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Convention (IV) relative to the Protection of Civilian Persons in Time of War. Geneva, 12 August 1949.
. -- PENAL LEGISLATION:
IV. APPLICABLE PROVISIONS (1)
Article 67 relates to the military courts before which the Occupying Power may bring accused persons under the terms of the preceding Article
The object of the provision is to limit the possibility of arbitrary action by the Occupying Power by ensuring that penal jurisdiction is exercised on a sound basis of universally recognized legal principles. The rule that penal laws cannot be retroactive, which is stated here in general terms, had already been mentioned at the end of Article 65
. Nullum crimen, nulla poena sine lege is a traditional principle of penal law. There can be no offence, and consequently no penalty, if the act in question is not referred to in a law in force at the time it was committed and subject to punishment under that law.
The Article then makes express mention of the rule that the penalty is to be proportionate to the offence; this was because of certain abuses committed during the Second World War, when heavy punishments, and even the death penalty, were inflicted for minor offences such as listening to enemy radio programmes or coming out on strike.
This clause may be regarded as a welcome addition to Article 33
, which prohibits all measures of intimidation or terrorism, since penalties which were out of proportion to the offence would undoubtedly constitute a form of terrorism.
[p.342] The "general principles of law", which are not set out individually here but are referred to as a whole, include the rule concerning the personal nature of punishments, under which nobody may be punished for an offence committed by someone else. This rule is also laid down in Article 33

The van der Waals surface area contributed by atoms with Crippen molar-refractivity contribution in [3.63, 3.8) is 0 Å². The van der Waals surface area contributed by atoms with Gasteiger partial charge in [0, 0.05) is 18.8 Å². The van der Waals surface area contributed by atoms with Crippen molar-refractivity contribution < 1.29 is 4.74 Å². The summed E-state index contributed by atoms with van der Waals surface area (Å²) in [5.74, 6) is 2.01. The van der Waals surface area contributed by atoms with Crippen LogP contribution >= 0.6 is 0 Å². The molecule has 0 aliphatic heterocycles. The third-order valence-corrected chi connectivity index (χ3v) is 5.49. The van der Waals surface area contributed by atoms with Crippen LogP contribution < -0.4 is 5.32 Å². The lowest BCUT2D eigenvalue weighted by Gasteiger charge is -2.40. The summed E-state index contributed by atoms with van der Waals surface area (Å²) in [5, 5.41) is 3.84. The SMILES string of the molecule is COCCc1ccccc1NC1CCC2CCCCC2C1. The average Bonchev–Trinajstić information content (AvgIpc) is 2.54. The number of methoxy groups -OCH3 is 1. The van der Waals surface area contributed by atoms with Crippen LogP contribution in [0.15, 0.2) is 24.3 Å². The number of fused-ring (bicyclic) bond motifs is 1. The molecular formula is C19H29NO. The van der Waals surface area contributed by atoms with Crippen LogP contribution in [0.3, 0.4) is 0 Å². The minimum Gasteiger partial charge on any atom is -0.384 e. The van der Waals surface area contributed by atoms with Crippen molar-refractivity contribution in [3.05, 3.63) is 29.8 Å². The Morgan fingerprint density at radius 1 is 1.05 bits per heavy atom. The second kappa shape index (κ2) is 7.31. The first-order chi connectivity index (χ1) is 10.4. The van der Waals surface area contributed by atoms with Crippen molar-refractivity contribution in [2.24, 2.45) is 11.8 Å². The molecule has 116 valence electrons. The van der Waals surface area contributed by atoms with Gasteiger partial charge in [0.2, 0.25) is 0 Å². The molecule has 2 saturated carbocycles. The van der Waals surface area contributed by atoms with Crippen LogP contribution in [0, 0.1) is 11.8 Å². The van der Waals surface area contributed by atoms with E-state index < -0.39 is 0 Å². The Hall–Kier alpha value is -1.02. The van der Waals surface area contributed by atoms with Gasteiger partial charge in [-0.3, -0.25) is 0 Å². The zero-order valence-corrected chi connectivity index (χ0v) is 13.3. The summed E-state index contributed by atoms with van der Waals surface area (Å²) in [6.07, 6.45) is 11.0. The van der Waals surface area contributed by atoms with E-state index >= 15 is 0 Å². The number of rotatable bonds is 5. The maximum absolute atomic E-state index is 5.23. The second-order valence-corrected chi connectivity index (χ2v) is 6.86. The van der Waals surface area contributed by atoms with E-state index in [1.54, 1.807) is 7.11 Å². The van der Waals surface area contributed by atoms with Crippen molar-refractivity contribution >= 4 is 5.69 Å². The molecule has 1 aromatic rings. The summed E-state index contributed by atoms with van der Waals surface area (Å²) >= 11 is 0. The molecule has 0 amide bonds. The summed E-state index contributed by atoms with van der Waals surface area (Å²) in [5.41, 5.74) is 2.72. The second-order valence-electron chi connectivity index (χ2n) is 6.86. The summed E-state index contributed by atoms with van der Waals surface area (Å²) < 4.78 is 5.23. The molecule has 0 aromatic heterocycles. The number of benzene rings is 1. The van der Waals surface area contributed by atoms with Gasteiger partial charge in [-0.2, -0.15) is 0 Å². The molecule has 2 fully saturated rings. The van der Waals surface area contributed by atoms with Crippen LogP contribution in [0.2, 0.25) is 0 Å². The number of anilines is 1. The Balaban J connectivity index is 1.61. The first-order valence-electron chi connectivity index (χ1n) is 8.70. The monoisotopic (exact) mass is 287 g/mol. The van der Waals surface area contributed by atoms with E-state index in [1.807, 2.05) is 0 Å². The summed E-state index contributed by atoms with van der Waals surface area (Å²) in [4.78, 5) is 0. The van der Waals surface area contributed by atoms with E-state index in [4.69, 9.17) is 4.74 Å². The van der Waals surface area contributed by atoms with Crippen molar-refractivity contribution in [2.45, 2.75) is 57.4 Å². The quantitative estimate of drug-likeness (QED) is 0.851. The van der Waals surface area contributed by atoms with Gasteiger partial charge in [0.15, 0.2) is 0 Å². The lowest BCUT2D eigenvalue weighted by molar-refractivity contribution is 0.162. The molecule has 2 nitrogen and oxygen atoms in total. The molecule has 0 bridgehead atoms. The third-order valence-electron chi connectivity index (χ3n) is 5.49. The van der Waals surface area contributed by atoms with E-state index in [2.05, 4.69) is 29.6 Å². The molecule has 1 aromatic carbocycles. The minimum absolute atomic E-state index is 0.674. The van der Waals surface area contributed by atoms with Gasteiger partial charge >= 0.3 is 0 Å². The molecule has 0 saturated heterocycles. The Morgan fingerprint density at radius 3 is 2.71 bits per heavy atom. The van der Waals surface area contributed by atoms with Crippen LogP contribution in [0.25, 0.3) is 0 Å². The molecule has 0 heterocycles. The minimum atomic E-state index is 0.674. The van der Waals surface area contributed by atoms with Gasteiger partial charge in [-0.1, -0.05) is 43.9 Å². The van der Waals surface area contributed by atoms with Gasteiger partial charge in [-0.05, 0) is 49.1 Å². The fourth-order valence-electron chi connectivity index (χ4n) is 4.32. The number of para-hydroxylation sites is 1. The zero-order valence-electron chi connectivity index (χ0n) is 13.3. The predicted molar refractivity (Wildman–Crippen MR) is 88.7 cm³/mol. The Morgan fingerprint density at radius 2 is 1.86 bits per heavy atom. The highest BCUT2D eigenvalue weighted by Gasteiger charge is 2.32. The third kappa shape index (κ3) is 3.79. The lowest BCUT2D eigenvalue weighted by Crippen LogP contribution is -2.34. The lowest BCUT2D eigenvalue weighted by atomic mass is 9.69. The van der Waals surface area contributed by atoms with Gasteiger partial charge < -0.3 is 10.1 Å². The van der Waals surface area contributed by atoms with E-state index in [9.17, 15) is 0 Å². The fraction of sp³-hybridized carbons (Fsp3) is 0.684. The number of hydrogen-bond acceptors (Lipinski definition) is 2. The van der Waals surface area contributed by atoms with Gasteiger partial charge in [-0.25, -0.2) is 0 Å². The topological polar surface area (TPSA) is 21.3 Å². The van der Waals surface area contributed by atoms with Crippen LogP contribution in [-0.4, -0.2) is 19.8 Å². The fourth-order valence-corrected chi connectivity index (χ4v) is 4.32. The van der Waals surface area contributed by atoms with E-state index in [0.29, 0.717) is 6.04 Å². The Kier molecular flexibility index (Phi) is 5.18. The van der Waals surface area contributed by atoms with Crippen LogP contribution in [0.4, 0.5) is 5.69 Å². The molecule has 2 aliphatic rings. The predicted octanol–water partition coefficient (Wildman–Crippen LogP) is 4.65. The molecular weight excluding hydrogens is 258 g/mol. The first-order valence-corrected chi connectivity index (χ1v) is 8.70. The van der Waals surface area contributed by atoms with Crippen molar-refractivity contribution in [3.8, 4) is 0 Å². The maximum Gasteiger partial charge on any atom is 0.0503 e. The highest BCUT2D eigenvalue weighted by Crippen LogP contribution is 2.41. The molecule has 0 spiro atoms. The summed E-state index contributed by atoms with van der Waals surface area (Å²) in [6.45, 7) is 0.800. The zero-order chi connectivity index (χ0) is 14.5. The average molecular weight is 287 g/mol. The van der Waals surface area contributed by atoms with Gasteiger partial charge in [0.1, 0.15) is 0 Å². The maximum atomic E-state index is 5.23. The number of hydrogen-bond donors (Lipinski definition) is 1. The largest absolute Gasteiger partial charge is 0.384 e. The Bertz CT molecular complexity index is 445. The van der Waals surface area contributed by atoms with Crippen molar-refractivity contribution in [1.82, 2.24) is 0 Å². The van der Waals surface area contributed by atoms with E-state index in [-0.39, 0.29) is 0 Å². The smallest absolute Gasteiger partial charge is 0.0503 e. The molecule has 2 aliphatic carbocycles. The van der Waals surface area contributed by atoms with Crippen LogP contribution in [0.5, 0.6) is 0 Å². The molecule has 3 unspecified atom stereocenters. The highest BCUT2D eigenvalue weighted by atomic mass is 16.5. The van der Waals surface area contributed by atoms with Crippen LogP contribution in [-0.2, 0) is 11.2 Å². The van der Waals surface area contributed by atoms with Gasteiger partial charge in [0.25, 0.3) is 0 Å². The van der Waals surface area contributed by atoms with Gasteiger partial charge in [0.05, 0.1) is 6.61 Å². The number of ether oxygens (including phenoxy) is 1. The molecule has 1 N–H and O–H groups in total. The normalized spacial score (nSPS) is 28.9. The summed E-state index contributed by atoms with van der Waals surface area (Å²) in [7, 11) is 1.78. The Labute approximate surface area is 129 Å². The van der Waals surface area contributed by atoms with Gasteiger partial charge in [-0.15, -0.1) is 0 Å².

After mentioning these principles, the Convention makes an additional stipulation upon which it is desirable to dwell: before sentencing a protected person to any penalty the courts of the Occupying Power must take into consideration the fact that the accused is not its national and consequently does not owe it allegiance. An act which would be odious treachery if carried out by a national of the Occupying Power, in view of the offender's duties of allegiance to the State to which he belongs, is of an entirely different nature when it is committed by a person who is not a national of that Power. Not only can the perpetrator of the act no longer be regarded as a traitor, but, on the contrary, the patriotic sentiments which animate him and may have caused him to act in a manner detrimental to the enemies of his country, deserve consideration. His honourable motives must be taken into account when deciding on the penalty for an act which the laws of war authorize the Occupying Power to punish.
The same idea will be met with again in connection with Articles 68
; it also occurs in the corresponding Articles of the Third (Prisoners of War) Convention (2).
Notes: (1) [(1) p.341] For the origin of Article 67, see ' Final
Record, ' Vol. I, p. 123; Vol. II-A, pp. 673, 765, 810,
833, 858; Vol. II-B, pp. 195, 424; Vol. III, p. 140;
(2) [(1) p.342] See Third Convention, Articles 87, para. 2,
and 100, para. 3;